The former cabinet minister who wrote the Emergencies Act in 1988 has questioned whether the requirements for its invocation were met after Prime Minister Justin Trudeau used the extraordinary measure to quash Freedom Convoy protests in February.
According to Blacklock’s Reporter, former cabinet minister Perrin Beatty made the comments on Tuesday while testifying before a joint parliamentary committee investigating the use of the act.
“Emergencies legislation is designed to be legislation of last resort. “It’s explicit on that. It is designed to be used when there is no other legal authority available,” said Beatty. “Ask how we got to this point. The police were called upon to deal with a breakdown in our political system. We can criticize how they did their job but it should have never been necessary for them to fill the breach in the first place.”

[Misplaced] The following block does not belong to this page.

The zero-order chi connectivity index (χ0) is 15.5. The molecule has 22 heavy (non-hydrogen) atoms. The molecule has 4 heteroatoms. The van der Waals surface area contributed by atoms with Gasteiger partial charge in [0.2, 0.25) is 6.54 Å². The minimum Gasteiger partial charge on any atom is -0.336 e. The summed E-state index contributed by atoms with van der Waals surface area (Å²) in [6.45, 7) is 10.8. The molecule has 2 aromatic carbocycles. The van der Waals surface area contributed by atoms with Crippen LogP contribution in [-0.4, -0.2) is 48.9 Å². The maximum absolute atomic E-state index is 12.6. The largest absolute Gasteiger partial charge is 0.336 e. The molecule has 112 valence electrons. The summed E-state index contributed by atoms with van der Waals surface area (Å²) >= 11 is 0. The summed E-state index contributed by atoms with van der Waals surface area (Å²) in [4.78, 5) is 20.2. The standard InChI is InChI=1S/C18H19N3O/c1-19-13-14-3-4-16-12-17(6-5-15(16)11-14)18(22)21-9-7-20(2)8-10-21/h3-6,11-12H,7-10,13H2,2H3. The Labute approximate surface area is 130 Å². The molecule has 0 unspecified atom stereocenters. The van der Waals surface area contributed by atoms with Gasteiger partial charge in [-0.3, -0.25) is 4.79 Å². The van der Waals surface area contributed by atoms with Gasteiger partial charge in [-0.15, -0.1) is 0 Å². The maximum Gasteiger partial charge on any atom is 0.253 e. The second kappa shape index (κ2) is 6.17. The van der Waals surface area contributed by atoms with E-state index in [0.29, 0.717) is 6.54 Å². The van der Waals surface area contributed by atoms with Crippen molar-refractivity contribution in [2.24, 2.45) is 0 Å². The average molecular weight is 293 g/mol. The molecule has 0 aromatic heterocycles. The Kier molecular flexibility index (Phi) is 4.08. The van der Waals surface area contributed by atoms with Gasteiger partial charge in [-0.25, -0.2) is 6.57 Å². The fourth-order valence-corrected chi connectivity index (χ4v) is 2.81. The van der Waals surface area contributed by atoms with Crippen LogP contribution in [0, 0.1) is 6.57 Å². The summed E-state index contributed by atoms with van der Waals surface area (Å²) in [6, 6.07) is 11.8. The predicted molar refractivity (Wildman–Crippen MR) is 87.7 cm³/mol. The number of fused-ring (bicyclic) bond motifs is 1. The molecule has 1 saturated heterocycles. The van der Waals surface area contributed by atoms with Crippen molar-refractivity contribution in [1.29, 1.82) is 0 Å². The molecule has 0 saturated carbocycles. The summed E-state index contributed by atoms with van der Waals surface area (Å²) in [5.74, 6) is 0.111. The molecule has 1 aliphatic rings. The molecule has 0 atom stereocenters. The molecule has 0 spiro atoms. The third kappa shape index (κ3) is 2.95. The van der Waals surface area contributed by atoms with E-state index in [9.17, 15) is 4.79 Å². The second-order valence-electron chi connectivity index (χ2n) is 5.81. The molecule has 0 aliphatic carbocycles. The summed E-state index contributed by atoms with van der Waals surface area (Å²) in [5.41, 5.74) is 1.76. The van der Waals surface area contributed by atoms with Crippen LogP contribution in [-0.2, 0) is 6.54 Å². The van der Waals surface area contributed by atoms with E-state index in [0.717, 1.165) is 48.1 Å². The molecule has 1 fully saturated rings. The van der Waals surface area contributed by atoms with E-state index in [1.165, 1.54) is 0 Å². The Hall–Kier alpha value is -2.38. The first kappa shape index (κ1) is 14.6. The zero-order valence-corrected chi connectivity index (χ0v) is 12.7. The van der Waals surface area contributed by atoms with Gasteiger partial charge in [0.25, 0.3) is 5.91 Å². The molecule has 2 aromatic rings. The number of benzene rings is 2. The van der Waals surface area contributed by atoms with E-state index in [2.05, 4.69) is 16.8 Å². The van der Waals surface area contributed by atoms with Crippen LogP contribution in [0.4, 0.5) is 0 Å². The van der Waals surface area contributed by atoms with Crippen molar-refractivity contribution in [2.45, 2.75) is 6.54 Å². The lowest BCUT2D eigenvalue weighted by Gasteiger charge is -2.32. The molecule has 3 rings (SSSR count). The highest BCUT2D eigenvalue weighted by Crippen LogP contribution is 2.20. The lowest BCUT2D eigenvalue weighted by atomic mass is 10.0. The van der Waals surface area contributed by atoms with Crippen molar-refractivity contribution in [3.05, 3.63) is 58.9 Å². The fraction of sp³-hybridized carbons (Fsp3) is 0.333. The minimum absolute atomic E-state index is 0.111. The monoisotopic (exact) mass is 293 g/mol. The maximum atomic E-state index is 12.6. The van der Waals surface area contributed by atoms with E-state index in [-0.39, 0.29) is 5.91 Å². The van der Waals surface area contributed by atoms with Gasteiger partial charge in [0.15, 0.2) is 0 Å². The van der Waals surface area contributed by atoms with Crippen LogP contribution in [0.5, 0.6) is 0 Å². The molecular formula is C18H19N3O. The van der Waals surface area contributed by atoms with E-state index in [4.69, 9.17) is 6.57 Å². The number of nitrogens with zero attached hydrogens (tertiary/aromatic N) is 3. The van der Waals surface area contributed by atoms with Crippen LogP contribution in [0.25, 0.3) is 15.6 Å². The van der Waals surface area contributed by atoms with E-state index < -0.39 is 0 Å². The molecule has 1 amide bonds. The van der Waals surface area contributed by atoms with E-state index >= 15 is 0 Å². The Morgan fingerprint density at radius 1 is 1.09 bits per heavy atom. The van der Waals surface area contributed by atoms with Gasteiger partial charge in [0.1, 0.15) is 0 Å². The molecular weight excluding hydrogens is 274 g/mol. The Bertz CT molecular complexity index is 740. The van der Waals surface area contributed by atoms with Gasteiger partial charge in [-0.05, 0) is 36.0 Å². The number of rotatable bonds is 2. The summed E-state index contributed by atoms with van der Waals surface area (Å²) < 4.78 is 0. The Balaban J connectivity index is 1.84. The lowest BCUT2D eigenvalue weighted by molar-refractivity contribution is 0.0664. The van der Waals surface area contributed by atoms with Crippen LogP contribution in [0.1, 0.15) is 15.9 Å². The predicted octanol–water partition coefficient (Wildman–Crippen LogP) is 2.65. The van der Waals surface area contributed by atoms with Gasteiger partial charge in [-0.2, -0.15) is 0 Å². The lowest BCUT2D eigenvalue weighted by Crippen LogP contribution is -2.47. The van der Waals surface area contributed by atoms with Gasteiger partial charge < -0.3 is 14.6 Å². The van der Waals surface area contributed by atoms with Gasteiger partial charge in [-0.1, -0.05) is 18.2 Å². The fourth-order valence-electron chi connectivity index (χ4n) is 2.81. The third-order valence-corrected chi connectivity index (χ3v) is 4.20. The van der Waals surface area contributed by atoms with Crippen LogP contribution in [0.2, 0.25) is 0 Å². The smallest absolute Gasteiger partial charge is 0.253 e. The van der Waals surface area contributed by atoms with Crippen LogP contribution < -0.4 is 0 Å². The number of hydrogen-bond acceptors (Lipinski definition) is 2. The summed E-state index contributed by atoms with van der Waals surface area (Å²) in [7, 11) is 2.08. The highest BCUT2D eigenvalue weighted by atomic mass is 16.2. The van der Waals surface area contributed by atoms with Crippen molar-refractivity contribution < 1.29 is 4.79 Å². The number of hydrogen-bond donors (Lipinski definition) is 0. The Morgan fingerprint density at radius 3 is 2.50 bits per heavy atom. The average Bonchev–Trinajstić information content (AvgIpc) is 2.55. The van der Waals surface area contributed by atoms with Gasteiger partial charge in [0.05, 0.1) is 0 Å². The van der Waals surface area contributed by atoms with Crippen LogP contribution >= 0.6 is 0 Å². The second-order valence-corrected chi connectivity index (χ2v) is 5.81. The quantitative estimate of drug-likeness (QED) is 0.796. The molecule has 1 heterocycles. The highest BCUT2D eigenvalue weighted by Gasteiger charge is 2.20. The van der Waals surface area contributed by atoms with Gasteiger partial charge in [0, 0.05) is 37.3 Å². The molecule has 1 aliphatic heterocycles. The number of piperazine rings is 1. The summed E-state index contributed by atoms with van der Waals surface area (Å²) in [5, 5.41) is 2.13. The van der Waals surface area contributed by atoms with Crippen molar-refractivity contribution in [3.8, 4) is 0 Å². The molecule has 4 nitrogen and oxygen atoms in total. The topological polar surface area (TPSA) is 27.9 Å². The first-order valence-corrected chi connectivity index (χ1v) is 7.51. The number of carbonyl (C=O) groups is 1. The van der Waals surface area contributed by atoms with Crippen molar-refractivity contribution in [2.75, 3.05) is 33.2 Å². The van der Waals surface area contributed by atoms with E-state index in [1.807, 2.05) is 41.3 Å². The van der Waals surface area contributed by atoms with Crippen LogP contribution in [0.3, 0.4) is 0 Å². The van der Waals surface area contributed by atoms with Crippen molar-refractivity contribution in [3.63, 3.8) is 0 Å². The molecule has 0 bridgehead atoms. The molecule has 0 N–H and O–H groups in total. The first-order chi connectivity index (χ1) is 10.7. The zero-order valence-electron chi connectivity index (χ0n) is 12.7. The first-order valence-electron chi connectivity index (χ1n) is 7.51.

Beatty added that since the law was triggered by Trudeau it could now become easy to invoke once again to curtail civil liberties even further.
“Now that it has been used it becomes easier to invoke. You must not define down the threshold at which extraordinary powers are used to curtail civil liberties,” said Beatty. “That it made law enforcement easier is clear. However the issue is whether the deliberately high threshold was met, not whether the powers given were useful.”
“I hoped there would never be a need. I did not expect to have it invoked in my lifetime,” he continued.
Several earlier testimonies from prominent government and private industry figures have poked holes in the Liberal government’s narrative around the Freedom Convoy.
Most recently, Ottawa Police interim chief Steve Bell told the Commons public safety committee that no illegal firearms were discovered among convoy participants despite claims by the media and government officials that loaded weapons were on the scene.
Other key testimonies have disputed claims that the convoy received terrorist or foreign financing and that foreign extremists were involved in organizing the protest.
After invoking the Emergencies Act on Feb. 14, the Trudeau government enabled banks to seize nearly $8 million in funds from protest participants and organizers by applying terrorist and money laundering financing powers.